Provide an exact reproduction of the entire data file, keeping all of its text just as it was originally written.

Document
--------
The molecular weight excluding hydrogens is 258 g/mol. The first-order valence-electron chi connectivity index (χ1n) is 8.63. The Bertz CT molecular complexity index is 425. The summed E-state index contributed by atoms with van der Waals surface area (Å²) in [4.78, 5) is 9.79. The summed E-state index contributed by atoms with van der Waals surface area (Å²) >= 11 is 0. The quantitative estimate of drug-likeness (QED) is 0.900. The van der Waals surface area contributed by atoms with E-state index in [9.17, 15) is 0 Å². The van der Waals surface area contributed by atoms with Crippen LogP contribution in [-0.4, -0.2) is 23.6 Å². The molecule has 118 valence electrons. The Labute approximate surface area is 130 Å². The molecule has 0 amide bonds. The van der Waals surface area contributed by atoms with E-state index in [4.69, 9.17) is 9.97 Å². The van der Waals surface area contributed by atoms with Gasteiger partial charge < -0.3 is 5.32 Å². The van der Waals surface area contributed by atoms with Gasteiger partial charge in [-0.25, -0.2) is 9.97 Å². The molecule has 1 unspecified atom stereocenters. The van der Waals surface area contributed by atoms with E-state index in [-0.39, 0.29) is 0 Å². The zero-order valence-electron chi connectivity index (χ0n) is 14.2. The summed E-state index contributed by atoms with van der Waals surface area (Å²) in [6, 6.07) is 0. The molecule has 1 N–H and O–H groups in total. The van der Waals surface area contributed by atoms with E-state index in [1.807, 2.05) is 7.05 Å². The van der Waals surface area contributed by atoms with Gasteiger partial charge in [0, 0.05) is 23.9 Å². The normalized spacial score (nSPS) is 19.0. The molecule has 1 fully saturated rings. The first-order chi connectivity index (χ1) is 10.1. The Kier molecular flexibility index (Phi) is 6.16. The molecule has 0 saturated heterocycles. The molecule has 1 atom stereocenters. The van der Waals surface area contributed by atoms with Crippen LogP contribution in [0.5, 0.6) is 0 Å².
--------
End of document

The molecular weight excluding hydrogens is 258 g/mol. The first-order valence-electron chi connectivity index (χ1n) is 8.63. The Bertz CT molecular complexity index is 425. The summed E-state index contributed by atoms with van der Waals surface area (Å²) in [4.78, 5) is 9.79. The summed E-state index contributed by atoms with van der Waals surface area (Å²) >= 11 is 0. The quantitative estimate of drug-likeness (QED) is 0.900. The van der Waals surface area contributed by atoms with E-state index in [9.17, 15) is 0 Å². The van der Waals surface area contributed by atoms with Crippen LogP contribution in [-0.4, -0.2) is 23.6 Å². The molecule has 118 valence electrons. The Labute approximate surface area is 130 Å². The molecule has 0 amide bonds. The van der Waals surface area contributed by atoms with E-state index in [4.69, 9.17) is 9.97 Å². The van der Waals surface area contributed by atoms with Gasteiger partial charge < -0.3 is 5.32 Å². The van der Waals surface area contributed by atoms with Gasteiger partial charge in [-0.25, -0.2) is 9.97 Å². The molecule has 1 unspecified atom stereocenters. The van der Waals surface area contributed by atoms with E-state index in [-0.39, 0.29) is 0 Å². The zero-order valence-electron chi connectivity index (χ0n) is 14.2. The summed E-state index contributed by atoms with van der Waals surface area (Å²) in [6, 6.07) is 0. The molecule has 1 N–H and O–H groups in total. The van der Waals surface area contributed by atoms with E-state index in [1.807, 2.05) is 7.05 Å². The van der Waals surface area contributed by atoms with Gasteiger partial charge in [0, 0.05) is 23.9 Å². The normalized spacial score (nSPS) is 19.0. The molecule has 1 fully saturated rings. The first-order chi connectivity index (χ1) is 10.1. The Kier molecular flexibility index (Phi) is 6.16. The molecule has 0 saturated heterocycles. The molecule has 1 atom stereocenters. The van der Waals surface area contributed by atoms with Crippen LogP contribution in [0.5, 0.6) is 0 Å².